Whilst scanning the local news website in Sydney for the Melbourne Cup winner (it was Shocking for those antipodeans that are interested), I stumbled across an interesting article that features an ex-colleague of mine. Rory Robertson, an interest rate strategist at Macquarie Group, bet University of Western Sydney associate professor of economics and finance Steven Keen that Australian house prices would not fall 40 per cent within a year. The loser of the bet had the fun task of walking over 200km from Canberra to Mount Kosciuszko (Australia’s tallest mountain) wearing a t-shirt that says “I was hopelessly wrong on house prices! Ask me how.”
Dr Keen (or the “Merchant of Doom”) will be starting his trek in April. His reasons for forecasting the massive fall in house prices were a large build up in debt by the average Australian homeowner, an increase that he believed was similar to the Japanese experience between 1991-2006. Dr Keen expected that many homeowners would have to default on their home loans in an environment of weakening demand and rising unemployment. This scenario has not eventuated and house prices in Australia have in fact risen over the last year.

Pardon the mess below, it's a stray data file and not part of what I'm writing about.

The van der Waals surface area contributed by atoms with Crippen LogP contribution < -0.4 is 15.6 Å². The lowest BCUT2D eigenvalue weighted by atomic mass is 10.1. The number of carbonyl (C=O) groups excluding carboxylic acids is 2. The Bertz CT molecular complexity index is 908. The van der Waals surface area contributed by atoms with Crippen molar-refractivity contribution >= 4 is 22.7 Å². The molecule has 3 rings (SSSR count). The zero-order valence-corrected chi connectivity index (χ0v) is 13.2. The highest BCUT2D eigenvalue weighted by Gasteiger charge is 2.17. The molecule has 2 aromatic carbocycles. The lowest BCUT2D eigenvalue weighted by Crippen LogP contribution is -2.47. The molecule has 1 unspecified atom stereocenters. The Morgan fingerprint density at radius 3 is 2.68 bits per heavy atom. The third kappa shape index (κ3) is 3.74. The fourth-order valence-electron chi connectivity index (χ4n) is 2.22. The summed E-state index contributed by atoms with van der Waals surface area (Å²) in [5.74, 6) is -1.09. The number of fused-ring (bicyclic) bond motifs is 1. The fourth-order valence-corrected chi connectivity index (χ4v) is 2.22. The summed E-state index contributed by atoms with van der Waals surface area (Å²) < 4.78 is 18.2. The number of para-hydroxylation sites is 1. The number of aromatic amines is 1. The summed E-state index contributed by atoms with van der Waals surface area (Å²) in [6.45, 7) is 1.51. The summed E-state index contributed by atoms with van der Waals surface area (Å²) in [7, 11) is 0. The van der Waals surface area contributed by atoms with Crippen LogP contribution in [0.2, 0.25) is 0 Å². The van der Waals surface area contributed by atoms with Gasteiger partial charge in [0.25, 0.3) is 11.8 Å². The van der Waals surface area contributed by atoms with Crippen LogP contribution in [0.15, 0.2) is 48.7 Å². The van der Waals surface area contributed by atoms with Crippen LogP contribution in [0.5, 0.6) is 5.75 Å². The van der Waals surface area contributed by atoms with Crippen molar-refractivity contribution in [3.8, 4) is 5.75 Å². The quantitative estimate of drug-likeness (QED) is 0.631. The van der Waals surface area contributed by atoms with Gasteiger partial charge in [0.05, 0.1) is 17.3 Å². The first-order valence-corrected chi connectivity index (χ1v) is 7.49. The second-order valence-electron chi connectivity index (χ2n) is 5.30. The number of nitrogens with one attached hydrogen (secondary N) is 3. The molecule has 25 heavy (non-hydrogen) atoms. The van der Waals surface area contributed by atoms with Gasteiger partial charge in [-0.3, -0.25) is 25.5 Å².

I have written before on the strength of the Australian economy. China’s insatiable demand for commodities has boosted mineral exports and provided a fillip for the Australian economy when most other developed economies have struggled to return to growth. Australia has now raised interest rates twice and the market is pricing in a good chance of a third hike in December, which has contributed to the Australian dollar being the best performing currency this year. The positive outlook for the Australian economy has led us to increase exposure to Australian assets and we have bought both Australian corporate and government debt.
The scenario that Dr Keen forecast has in fact played out on the other side of the world, in Ireland. Builders in Ireland are now selling homes for less than they cost to build. With no currency to devalue, no control over monetary policy and relatively high wages, Ireland has found it difficult to regain its international competitiveness. It is hard to see what will drive growth in Ireland over the short to medium term and result in a return to positive growth. Earlier this week, Fitch cut Ireland’s sovereign rating from AA+ to AA-, citing the severity of the decline in nominal GDP and the exceptional rise in government liabilities. In terms of the housing market, eventually house prices should get so cheap that prices will stabilise and demand returns. But until Ireland works off the extra supply of homes that were built during the boom years, prices will continue to fall. And that will take time.